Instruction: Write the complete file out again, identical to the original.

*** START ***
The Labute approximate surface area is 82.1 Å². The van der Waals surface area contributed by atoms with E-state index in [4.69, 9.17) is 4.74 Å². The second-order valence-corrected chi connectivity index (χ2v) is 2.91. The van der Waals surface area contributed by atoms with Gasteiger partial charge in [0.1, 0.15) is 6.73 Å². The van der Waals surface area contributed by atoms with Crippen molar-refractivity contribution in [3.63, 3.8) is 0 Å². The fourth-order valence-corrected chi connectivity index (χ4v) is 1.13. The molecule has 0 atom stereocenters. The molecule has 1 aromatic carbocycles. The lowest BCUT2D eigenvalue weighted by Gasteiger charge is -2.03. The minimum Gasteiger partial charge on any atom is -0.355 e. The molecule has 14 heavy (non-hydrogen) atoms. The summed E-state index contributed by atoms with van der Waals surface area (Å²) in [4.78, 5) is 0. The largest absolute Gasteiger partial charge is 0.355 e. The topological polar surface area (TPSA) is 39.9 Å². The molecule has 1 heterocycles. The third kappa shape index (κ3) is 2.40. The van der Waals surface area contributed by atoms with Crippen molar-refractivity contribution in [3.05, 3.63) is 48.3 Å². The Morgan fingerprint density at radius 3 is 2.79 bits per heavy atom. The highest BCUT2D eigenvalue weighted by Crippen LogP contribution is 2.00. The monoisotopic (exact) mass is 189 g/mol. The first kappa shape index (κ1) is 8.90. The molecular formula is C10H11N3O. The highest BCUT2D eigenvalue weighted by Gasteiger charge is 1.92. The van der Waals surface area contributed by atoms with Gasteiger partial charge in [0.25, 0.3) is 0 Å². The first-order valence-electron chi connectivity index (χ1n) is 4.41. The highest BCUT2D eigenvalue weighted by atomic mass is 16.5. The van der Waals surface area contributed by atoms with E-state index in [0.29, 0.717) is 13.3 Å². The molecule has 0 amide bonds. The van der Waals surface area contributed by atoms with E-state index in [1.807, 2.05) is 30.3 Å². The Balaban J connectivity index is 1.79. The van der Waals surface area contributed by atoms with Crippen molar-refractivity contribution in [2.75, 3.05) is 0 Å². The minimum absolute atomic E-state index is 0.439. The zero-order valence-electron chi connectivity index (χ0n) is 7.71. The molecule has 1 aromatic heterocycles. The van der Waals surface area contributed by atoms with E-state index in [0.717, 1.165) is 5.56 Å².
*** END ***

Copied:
The Labute approximate surface area is 82.1 Å². The van der Waals surface area contributed by atoms with E-state index in [4.69, 9.17) is 4.74 Å². The second-order valence-corrected chi connectivity index (χ2v) is 2.91. The van der Waals surface area contributed by atoms with Gasteiger partial charge in [0.1, 0.15) is 6.73 Å². The van der Waals surface area contributed by atoms with Crippen molar-refractivity contribution in [3.63, 3.8) is 0 Å². The fourth-order valence-corrected chi connectivity index (χ4v) is 1.13. The molecule has 0 atom stereocenters. The molecule has 1 aromatic carbocycles. The lowest BCUT2D eigenvalue weighted by Gasteiger charge is -2.03. The minimum Gasteiger partial charge on any atom is -0.355 e. The molecule has 14 heavy (non-hydrogen) atoms. The summed E-state index contributed by atoms with van der Waals surface area (Å²) in [4.78, 5) is 0. The largest absolute Gasteiger partial charge is 0.355 e. The topological polar surface area (TPSA) is 39.9 Å². The molecule has 1 heterocycles. The third kappa shape index (κ3) is 2.40. The van der Waals surface area contributed by atoms with Crippen molar-refractivity contribution in [3.05, 3.63) is 48.3 Å². The Morgan fingerprint density at radius 3 is 2.79 bits per heavy atom. The highest BCUT2D eigenvalue weighted by Crippen LogP contribution is 2.00. The monoisotopic (exact) mass is 189 g/mol. The first kappa shape index (κ1) is 8.90. The molecular formula is C10H11N3O. The highest BCUT2D eigenvalue weighted by Gasteiger charge is 1.92. The van der Waals surface area contributed by atoms with Gasteiger partial charge in [0.25, 0.3) is 0 Å². The first-order valence-electron chi connectivity index (χ1n) is 4.41. The highest BCUT2D eigenvalue weighted by atomic mass is 16.5. The van der Waals surface area contributed by atoms with E-state index in [0.29, 0.717) is 13.3 Å². The molecule has 0 amide bonds. The van der Waals surface area contributed by atoms with E-state index in [1.807, 2.05) is 30.3 Å². The Balaban J connectivity index is 1.79. The van der Waals surface area contributed by atoms with Crippen molar-refractivity contribution in [2.75, 3.05) is 0 Å². The minimum absolute atomic E-state index is 0.439. The zero-order valence-electron chi connectivity index (χ0n) is 7.71. The molecule has 1 aromatic heterocycles. The van der Waals surface area contributed by atoms with E-state index in [0.717, 1.165) is 5.56 Å².